Uviller shared how she was recently in Hollywood trying to sell her screenplays while she continues to work on her third novel, which she said is about three weeks away from being ready to send to her publisher.

She explained how what she writes are sometimes based on her own experiences.

“I am not somebody who likes to do research,” she said. “I am too lazy, and too many times when I was trying to write journalism articles—because I did some soft journalism—it was hard for me because I would want to make it more interesting than it actually was, but editors frowned upon that.” Fiction writing offered Uviller the creative latitude not available with journalism.

Despite this early success as a novelist, Uviller was still unable to make a living for herself by writing alone.

“I’m always very honest and I always want to take questions about money because I never want to mislead people,” she said. “It’s almost impossible to make a living writing—in certain capacities. Certainly if you’re going to hole up and write the Great American Novel, you better have a trust fund or something.”

In the end, however, she maintained that it wasn’t the money that kept her invested in writing.

“I love writing so much that it doesn’t matter if it’s some stupid thing or if it makes a lot of money. If you can make it all come out in the wash, it’s a really nice life.” She added, “And then having a spouse who has the health insurance is very useful.”

According to Davison House Fellow Intern Sophie Hessekiel ‘16, the organizers also wanted to provide an event specifically for aspiring writers or artists.

“I think that there’s not a lot of opportunities to get advice about how to have a creative career,” said Hessekiel. “Like, all the info sessions are about how to be a doctor or finance or media relations, which is all wonderful and super helpful, but it’s nice to have someone say it’s okay to try to be a writer.”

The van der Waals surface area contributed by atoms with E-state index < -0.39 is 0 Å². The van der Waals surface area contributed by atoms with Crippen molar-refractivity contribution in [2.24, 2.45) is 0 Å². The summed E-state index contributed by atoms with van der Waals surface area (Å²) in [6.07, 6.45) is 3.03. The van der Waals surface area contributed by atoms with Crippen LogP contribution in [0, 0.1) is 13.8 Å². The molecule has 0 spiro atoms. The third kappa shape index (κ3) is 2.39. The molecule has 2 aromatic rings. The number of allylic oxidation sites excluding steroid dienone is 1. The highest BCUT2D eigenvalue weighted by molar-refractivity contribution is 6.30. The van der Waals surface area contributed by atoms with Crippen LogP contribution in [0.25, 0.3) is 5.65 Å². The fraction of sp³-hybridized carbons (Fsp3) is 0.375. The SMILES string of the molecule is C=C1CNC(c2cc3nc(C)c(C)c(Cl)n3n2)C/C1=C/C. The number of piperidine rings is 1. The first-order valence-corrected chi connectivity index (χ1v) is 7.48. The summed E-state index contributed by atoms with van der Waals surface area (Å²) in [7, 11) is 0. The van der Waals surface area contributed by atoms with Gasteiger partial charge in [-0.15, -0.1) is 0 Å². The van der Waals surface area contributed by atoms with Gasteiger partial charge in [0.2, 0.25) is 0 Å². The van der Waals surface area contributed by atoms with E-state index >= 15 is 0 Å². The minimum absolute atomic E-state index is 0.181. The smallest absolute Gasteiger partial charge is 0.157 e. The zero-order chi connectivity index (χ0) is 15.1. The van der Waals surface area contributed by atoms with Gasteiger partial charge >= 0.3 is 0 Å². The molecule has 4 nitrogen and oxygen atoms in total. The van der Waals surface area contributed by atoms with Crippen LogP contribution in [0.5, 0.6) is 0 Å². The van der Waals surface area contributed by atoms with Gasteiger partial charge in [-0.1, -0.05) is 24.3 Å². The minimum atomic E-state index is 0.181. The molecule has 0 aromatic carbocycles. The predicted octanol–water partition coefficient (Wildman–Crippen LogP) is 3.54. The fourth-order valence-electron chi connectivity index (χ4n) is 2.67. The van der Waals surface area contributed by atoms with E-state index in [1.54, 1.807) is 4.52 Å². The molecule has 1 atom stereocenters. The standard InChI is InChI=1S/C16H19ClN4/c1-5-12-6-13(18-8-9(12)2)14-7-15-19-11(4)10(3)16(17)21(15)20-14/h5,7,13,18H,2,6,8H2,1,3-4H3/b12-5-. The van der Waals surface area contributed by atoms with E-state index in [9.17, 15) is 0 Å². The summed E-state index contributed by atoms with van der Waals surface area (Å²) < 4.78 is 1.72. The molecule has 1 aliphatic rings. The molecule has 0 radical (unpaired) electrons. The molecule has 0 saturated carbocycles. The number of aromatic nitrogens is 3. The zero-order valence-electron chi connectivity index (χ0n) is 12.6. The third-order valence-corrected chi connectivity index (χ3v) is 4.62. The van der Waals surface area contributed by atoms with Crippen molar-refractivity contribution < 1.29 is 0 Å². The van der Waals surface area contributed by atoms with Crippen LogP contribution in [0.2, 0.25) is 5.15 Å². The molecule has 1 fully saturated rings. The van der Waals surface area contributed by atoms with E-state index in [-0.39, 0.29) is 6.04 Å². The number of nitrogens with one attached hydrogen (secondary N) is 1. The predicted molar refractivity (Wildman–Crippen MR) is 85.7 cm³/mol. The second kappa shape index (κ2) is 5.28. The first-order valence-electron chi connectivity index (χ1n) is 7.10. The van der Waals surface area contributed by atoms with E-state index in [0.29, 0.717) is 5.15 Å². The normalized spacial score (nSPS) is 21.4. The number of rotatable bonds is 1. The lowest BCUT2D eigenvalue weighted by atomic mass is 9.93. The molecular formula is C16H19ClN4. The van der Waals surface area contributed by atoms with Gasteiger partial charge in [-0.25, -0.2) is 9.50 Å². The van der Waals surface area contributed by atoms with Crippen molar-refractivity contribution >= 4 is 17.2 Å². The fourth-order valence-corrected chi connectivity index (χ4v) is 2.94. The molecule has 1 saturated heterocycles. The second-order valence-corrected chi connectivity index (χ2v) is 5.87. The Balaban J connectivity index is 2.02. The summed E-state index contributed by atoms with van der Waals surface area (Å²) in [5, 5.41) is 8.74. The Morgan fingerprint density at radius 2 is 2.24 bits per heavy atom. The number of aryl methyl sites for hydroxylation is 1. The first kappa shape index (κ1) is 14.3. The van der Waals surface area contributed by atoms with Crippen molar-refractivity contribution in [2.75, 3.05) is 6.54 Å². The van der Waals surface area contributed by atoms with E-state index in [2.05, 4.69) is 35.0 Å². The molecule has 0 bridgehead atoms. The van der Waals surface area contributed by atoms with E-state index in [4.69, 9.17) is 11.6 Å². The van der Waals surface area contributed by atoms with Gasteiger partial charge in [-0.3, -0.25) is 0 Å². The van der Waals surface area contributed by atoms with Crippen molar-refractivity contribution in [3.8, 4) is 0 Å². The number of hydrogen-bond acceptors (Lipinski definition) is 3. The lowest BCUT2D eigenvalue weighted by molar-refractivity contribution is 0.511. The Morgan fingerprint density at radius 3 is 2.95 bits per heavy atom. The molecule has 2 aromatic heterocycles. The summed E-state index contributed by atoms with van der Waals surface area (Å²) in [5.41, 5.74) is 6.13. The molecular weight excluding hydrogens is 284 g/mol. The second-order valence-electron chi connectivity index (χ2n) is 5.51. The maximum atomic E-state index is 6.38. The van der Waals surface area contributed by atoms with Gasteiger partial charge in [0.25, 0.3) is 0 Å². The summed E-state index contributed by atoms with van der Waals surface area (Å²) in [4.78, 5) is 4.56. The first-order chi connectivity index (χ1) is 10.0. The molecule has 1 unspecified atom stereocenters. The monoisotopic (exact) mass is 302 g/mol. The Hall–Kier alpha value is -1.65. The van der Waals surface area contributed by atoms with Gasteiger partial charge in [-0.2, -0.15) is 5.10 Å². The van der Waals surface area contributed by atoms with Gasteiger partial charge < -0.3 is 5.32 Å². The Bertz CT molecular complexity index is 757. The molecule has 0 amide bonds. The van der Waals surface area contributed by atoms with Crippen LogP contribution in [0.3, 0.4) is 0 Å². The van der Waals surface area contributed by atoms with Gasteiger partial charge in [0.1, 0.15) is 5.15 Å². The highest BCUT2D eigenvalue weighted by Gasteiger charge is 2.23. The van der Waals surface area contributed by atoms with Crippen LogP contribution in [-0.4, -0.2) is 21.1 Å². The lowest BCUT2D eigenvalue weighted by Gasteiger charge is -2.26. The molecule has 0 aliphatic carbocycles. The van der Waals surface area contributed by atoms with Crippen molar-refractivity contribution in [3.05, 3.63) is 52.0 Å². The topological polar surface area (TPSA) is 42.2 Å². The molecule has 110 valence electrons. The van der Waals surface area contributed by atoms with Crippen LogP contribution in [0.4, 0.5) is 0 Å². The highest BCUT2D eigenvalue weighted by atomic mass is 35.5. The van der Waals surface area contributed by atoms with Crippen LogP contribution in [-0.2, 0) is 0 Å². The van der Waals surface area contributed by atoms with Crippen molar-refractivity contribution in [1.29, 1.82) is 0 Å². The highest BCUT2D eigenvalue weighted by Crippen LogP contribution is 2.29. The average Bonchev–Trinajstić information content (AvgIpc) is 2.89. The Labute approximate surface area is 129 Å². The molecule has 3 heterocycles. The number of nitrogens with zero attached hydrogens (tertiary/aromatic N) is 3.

Hannah Harp ’16 is a student fellow in Davison. The talk, Harp shared, broke the glamorous image associated with writers.

“I always thought writing was a little romantic. Sitting around, drinking coffee, being creative, and not caring about the world around you,” said Harp.

However, Uviller took pains to tell students the truth that most writers struggle with paying bills and earning enough cash solely off their writing.

“Daphne situated her experience in real life and explained that sometimes, you have to write to make money and work on projects for yourself on the side,” said Harp.

She went on to say, “The projects you care the most about might not make money and the projects you hate might pay well and that’s how it has to be for a little while until you can find a groove that works for you.”

Uviller mainly wanted to hear questions from her audience. She answered anything from her trying experience as a writer to her favorite TV shows to offering personal writing advice.

“It is a very long, slow, sometimes exciting, very frustrating process,” she said. “The bottom line is that you have to like being alone in front of a computer and making up stories and putting one word in front of another.”